Friday, June 24, 2011
You know that saying about money burning a hole in your pocket? When you're dying to spend it because, well, it's there? That's how I felt about a particularly precious jar of strawberry-champagne jam that I received recently for review from the East India Company. I could hardly wait to try it. Yes, I'm referring essentially to that East India Company--the one chartered in England over 400 years ago by Queen Elizabeth I, made defunct through British nationalization in 1874, and miraculously reborn in quintessential 21st-century form in 2010.
To be perfectly honest, before being contacted by them via email I had no clue that the company was currently in existence in any form, or that the very idea of the East India Company still had anything but enduring historic value. In fact, I did a double-take when I saw their email message and thought to myself, "It can't be real . . . can it?" After all, I'm sure I first learned of the massive trading company in an elementary school history lesson.
I can vaguely recall reading in class about those legendary royalty-sponsored ocean voyages--the ones designed to expand international trade through the discovery of new and exotic spices, fabrics, timber, teas, cocoas, and thus enrich the sponsoring country. I can almost see the old textbook illustrations of foreign landscapes, with sailing ships charging through churning waves. (I'll bet merchant sailors had to have a lot of moxie in those days.) That's the kind of image that comes to my mind, in sumptuous color, when I even hear the words "East India."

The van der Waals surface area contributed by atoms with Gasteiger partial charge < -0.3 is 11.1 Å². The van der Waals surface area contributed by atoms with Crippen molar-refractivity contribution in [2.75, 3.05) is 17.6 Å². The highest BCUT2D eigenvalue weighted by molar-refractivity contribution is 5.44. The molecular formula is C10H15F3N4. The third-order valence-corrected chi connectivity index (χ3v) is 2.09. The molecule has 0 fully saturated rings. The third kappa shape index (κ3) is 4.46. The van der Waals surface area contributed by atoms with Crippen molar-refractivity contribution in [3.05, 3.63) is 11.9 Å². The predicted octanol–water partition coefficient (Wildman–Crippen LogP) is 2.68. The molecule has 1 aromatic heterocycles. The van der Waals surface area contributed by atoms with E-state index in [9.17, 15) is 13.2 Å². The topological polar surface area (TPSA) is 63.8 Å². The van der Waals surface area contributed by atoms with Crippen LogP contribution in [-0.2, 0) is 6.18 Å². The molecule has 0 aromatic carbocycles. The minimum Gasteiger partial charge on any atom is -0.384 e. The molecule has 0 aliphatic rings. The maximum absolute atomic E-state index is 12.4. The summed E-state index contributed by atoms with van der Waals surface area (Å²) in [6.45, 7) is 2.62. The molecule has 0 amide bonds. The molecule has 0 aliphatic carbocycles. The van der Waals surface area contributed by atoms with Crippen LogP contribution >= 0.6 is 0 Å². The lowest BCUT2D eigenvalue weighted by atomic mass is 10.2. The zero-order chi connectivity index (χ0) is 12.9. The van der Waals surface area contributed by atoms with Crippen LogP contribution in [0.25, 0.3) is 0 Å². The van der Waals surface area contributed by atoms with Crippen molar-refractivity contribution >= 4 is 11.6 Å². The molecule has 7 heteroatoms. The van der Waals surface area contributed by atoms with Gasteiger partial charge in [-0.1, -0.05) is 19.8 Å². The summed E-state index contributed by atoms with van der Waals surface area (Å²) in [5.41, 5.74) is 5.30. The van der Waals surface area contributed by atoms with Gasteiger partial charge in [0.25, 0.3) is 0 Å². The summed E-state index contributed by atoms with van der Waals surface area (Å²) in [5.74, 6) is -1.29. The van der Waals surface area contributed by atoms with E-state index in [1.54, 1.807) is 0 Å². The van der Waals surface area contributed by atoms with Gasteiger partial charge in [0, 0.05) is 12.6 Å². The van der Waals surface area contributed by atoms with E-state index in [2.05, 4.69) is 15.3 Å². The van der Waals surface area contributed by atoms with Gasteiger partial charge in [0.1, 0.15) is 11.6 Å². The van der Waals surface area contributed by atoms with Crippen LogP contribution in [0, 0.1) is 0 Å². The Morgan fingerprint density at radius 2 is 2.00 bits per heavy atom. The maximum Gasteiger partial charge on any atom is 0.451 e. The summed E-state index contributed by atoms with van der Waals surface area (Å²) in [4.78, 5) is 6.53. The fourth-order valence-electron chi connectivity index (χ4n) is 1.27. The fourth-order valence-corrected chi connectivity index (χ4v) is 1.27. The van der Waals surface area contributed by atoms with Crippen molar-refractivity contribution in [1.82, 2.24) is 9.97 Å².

Anyway, a few weeks after that email exchange, a snug little box appeared on my doorstep. Well-cushioned for its journey, this was clearly a treasure from far away. I unearthed the jar from its padding, admired the refined elegance of its label, and tucked it safely away until the right moment, as I didn't want to waste the precious stuff on a mediocre recipe. Finally, today, the moment was ripe.
After that long wait, it was with anxious anticipation that I twisted the cap off the jar. I held it up to the light, gave it a close look, and sniffed . . . mmmm, nice aroma. I inspected the texture of the jam . . . not too thick or remotely gelatinous. Both positive signs. The consistency reminded me quite a bit of homemade strawberry jam in that respect. Then I spooned out a dab and tasted . . . fine flavor, not too delicate nor at all harsh, and just the right amount of sweetness. So far so good. For a couple of seconds as I contemplated the flavor I thought, "That's lovely all in all . . . but what about the champagne?" And it was just then that the presence of champagne arrived on the back of my tongue. First a subtle tingle, and then that distinctive sparkle . . . "Ahhh, there's the champagne!"
Strawberries and bubbly, married in a jam. What a charming and quintessentially English combo. Thank you, East India Company, for sending me a jar of jam that lives up to your illustrious name.
About this recipe . . .
I adapted this from a recipe by chef Scott Peacock that appeared in the May 2011 print issue of Better Homes and Gardens magazine. Peacock's version is made with fresh raspberries and raspberry jam, along with cream cheese and goat cheese. My version differs in that I used fresh strawberries, the strawberry-champagne jam, mostly mascarpone cheese along with some cream cheese, and no goat cheese at all.